A small-business champion

Deirdre McMurdy November 6 2000

A small-business champion

Deirdre McMurdy November 6 2000

A small-business champion

Deirdre McMurdy

Last week, as Canadas financial markets were rocked by investor response to Nortel Networks Corp.’s third-quarter results and traders bemoaned the loss of billions of dollars in paper capital, it was business as usual for Shirley Ryan. Dressed in a jaunty red suit, the diminutive executive director of the North Saskatoon Business Association clattered briskly around the Prairieland Exhibition Centre Hall in high heels, putting together the final touches on a roast-beef luncheon celebrating Small Business Week in the city.

Organizing lunches, banquet receptions and other social events is just a small part of Ryan’s constant whirl of activity. As den mother to 650 member companies, she’s part lobbyist, part activist and a perennial booster of local entrepreneurs. From her headquarters in an industrial strip mall in the city’s bleak north end, she dispenses advice, opinions and wisecracks—-all the while puffing on Players Lights cigarettes and swilling black coffee. “I have close rapport with our members—they call me up and ask, ‘What are you on about today, you old bag?’ ” she laughs. “It’s my job to keep them in touch with the issues and to help out with their problems.”

Typically, those issues and problems can involve zoning conflicts with the City of Saskatoon, reform of the provincial sales-tax structure or tackling the public school board on its construction-cost overruns. “A big chunk of tax dollars comes from small-business owners, as residents and businesspeople,” she barks. “You bet we’re gonna watch how they’re spent.”

But increasingly, Ryan says she’s concerned about the bigger picture: the exodus of trained and talented young people from the province, the challenge of getting local ventures to embrace basic technology, and, consequently, Saskatchewan’s relative weakness in attracting new enterprises in a competitive provincial market.

According to Ryan, part of the problem is being next door to the aggressively pro-business environment created by the Klein government in Alberta. There, a combination of reduced business and personal taxes has stoked independent enterprise, enabling the province to cultivate a strong high-tech sector. And that has helped to counterbalance the historical boom-and-bust cycle of the Alberta oilpatch.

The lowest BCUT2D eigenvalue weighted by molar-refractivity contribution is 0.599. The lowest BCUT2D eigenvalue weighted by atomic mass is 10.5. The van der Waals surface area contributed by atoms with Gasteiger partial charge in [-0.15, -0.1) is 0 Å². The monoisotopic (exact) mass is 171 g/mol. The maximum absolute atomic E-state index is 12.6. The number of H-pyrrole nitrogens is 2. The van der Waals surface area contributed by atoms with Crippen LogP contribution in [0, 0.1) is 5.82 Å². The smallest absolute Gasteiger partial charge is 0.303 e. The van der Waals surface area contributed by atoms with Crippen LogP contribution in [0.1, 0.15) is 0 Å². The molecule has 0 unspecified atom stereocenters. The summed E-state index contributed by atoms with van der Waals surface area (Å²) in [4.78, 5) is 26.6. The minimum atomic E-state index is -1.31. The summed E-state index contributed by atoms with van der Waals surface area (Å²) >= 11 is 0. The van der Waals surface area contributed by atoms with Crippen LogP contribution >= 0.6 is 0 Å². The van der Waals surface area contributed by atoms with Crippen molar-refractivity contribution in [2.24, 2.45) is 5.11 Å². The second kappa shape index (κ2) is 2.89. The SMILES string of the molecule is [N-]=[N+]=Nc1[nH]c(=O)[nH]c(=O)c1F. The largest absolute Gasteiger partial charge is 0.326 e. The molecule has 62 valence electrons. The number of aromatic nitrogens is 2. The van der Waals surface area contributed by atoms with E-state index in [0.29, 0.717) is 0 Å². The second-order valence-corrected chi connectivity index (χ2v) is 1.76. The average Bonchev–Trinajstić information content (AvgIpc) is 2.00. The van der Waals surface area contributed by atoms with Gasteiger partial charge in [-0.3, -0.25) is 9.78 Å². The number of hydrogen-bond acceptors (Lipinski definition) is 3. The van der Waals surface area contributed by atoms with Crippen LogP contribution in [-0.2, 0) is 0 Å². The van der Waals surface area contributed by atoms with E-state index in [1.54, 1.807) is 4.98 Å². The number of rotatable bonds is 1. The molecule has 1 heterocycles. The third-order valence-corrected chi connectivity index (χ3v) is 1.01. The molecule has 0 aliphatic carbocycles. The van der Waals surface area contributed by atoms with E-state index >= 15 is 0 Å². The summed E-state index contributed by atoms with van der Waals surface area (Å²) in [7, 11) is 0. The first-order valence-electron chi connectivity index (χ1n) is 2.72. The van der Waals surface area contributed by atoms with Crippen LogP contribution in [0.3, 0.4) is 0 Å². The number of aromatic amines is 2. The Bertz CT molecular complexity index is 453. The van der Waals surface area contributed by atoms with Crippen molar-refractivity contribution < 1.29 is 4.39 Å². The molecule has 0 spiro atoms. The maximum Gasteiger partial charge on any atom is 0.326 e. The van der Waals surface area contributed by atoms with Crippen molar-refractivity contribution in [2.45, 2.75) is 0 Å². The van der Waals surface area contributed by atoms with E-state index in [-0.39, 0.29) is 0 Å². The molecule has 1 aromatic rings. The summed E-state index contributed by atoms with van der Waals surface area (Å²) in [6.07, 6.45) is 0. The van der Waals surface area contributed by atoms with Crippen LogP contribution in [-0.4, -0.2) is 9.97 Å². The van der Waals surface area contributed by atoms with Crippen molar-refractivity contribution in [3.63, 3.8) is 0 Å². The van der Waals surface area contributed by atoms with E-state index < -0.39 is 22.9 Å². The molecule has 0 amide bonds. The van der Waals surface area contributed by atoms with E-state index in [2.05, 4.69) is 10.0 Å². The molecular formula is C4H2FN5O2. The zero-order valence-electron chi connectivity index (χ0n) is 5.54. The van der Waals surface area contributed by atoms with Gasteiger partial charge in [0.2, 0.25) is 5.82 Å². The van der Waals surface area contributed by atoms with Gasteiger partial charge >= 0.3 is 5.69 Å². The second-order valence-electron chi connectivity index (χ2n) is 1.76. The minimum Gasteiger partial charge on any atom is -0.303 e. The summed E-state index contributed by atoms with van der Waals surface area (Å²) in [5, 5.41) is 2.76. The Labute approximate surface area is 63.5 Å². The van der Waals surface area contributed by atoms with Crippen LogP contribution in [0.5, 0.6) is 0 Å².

But while Saskatchewan’s roots in agribusiness have helped to spur some biotechnology developments, that past has also been a hindrance. Until fairly recently, the provincial economy was dominated by the production of just two commodities: wheat and potash. Marketing and dis-

tribution of those products was handled by either the Saskatchewan Wheat Pool or Canpotex Ltd., the potash marketing agency. “We’re behind in the game because for so long we didn’t focus much on adding value,” Ryan observes. “Neither did we develop the export expertise that comes from a strong marketing function. But that’s exactly what you’ve got to have in this global economy: the right mindset as well as the experience.”

In her relentless campaign to improve the fortunes and opportunities of her members, Ryan works closely with the local chamber of commerce. She has also struggled to broaden her membership base to include local bankers and professionals who can help them. On a biweekly basis, the association facilitates “Club Connect,” allowing members to network and to pitch business to one another. And at the many public events she attends, as at last week’s small-business luncheon, she openly buttonholes senior cabinet ministers, like Janice MacKinnon, who holds the provincial economic development portfolio, for a session of political gossip.

Although Ryan has no shortage of blunt, personal views, which she expresses in occasionally salty outbursts, she demurely insists that she remains apolitical and tries to work with whichever party is in power. Nevertheless, it’s obvious that a looming race to replace provincial New Democratic Party leader Roy Romanow, who is stepping down as premier, and the existence of a coalition government, do not contribute to a strong direction for business policy.

Still, politics has nothing to do with the clearly affectionate response Ryan elicits among her constituents.

“You look more beautiful every time I see you, Shirl,” says one member.

“Had your eyes checked lately?” she snaps back. Everyone roars.

With a gruff word for everyone, Ryan has steadily worked her turf for the past 10 years. She began her career in the late 1960s in the Toronto public relations department of investment dealer Wood Gundy. There, she met her husband, Bill, a stockbroker, and together they moved to Saskatoon in 1971. After raising two sons and nursing her elderly mother, she sold real estate briefly. Then came the job at the NSBA, and Ryan came into full bloom. “I just love the job,” she says. “Every day you can accomplish something, make some progress.”

That’s a lot more than you can say about the overwrought trading in high-tech shares, not to mention last week’s paper losses from Nortel alone. But then, the folks on Bay Street lost Shirley Ryan to the NSBA years ago. And they’re not getting her back.